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PRESIDENTIAL PLEA

Dubya’s campaign to bring tourists to America

by Philip Brasor

During this past Christmas season, it became something of a joke in the United States when Americans were asked by their government to go shopping as a means of pursuing the War on Terrorism at home. The idea was that the Forces of Evil wanted nothing less than the destruction of Our Way of Life, so the best way to foil them was for everyone to carry on as they always had. Better yet, spend a little more and get this darned ailing economy back on its feet. That’ll teach ‘em.

The same kind of thinking is implicit in the current advertising campaign, launched by the Travel Industry Association of America to coincide with President George W. Bush’s visit last week, to promote travel to and within the United States. Now, it’s Japanese people who are being asked to do their part in the War on Terrorism, by essentially getting over their fear of flying after Sept. 11 and going to the U.S. and spending all that money they’re so famous for spending when they’re abroad.

This idea is a corollary of another joke, the one about Japan being the country that sits home during times of international crises writing checks. The difference is that here is a way for the average Japanese person to make a difference on an individual level. The loss of tourist revenue from Japan has apparently caused a great deal of pain in places like Hawaii and New York. Hawaii seems quite desperate, in fact, and is trying everything, from recruiting Akebono for high-level Japan trade missions to staging a concert by the Japanese boy band Arashi in Oahu in the hope that fans will get on a plane and fly five hours to see them perform.

The president himself was involved in the TIAA promotion campaign, which is not so much a sign of desperation as it is an acknowledgment of what the job’s priorities have become. After all, when Bush’s father last visited Japan as president his most important task was to attend the opening of a Toys ‘R’ Us outlet.

According to a Japanese press release distributed by the TIAA, George Jr. “appears” in the travel spots, but the ones I’ve seen so far only include the president in voice-over with Japanese subtitles. In fact, while the press release implies that the spot has been made “for the Japanese people,” it looks all-purpose, designed to be adaptable to any regional market in the world.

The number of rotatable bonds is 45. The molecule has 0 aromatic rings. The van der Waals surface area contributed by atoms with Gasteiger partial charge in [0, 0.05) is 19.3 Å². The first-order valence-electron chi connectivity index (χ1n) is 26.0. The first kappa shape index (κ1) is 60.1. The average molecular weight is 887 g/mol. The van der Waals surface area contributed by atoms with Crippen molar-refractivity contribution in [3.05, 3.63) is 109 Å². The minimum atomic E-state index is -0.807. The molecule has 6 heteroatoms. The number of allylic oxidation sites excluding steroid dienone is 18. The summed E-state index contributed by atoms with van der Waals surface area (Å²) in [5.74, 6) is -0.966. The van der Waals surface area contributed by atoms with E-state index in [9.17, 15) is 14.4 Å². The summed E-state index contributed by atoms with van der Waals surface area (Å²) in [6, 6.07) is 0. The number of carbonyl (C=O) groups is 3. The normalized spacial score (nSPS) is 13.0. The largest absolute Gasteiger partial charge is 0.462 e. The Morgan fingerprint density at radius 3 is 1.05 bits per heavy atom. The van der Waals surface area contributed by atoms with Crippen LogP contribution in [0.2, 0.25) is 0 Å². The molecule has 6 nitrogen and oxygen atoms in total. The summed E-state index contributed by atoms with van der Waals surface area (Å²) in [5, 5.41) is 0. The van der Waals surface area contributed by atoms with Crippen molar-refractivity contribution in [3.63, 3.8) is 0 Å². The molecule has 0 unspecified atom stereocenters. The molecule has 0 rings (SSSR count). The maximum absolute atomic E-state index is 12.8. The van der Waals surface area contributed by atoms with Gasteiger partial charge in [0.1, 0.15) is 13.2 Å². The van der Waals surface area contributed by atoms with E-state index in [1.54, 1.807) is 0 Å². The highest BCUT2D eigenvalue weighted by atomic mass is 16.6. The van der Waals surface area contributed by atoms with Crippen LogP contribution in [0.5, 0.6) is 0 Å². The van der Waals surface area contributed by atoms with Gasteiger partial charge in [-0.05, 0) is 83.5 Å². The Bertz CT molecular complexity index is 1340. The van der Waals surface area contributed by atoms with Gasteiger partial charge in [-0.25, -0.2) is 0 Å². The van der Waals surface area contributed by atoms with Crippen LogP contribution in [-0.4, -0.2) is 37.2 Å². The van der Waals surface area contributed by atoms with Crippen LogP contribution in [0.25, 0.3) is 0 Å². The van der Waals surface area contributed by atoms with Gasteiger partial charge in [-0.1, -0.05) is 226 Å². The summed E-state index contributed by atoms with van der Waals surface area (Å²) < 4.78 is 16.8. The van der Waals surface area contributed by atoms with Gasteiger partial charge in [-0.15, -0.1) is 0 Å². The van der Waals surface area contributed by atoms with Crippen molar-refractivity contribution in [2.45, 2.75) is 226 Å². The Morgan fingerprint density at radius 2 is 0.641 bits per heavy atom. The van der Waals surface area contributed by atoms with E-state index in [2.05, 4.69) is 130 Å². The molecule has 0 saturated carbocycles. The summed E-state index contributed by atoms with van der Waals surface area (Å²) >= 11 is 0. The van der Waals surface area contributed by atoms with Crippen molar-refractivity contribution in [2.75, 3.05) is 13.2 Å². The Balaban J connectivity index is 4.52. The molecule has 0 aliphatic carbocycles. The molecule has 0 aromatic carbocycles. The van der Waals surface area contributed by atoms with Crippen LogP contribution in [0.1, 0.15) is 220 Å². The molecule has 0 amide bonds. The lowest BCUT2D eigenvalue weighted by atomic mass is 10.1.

It’s understandable if the president was too busy to give more time to the project, but the overall production lacks imagination and punch. It’s got that antiseptic quality so common to American ads that sell services: the smiling, purposely “average” employees (who do a better job of selling America’s dentists than America’s destinations), the beautifully lit shots of glittering hotel lobbies and shining 747s, the sluggish rhythm.

Though the president obviously made himself available for the campaign (he is the commander in chief, and there is a war on), I don’t see why the TIAA couldn’t get some celebrities instead, as New York City did to promote its own tourist industry. Though it wasn’t aimed at the Japanese, the campaign was covered extensively by local press, who picked it up over the Internet. It featured people like Robert De Niro and Woody Allen doing things they weren’t famous for and, in fact, weren’t particularly good at (ice skating, dancing). It certainly would have made more of an impression.

Or they could have asked Bush to speak in Japanese, the way the Australian ambassador does in current TV ads for Jusco supermarkets that promote Tasmanian beef. Though the commercials are pretty amateurish, they’ve been attracting a lot of attention merely for the ambassador’s stilted pronunciation, which many Japanese find hilarious and winning. President Bush may feel he doesn’t need to give anyone any more reason to laugh at him, but I can guarantee that the spot would be more memorable than the one presently being broadcast.

The best idea, however, would have been to get local celebrities to appear in the ad. Regardless of how fond Japanese people are of Americans, it’s difficult to trust their commercials. Americans tend to be matter of fact (“Buy this!”), whereas the Japanese just try to get you to like them (“Laugh at this!”). For instance, the TIAA could have hired Osaka’s premier comedy-production company and talent agency Yoshimoto Kogyo, which recently launched a new service. Local governments who want to promote their regions can hire the agency to make a film or video for a flat fee of 3.5 million yen. The hitch is that shooting must be completed in one day, but the benefit is that Yoshimoto’s complete roster of talent — which includes Japan’s top comedians, as well as several famous musicians and athletes — is made available to the customer.

Such a campaign would be topical, and it would also immediately forge a feeling of identification. As it is, the TIAA ad is polite and tasteful, but its wishy-washy tone gives the impression that the people it targets are being taken for granted. Considering America’s current state-of-siege mentality, the commercials come off less like a promotion and more like a plea. That’s not enough of an incentive to go.

If Bush really wants the Japanese to visit America and spend money again, then he should try to increase the value of the yen. He wouldn’t even need a commercial.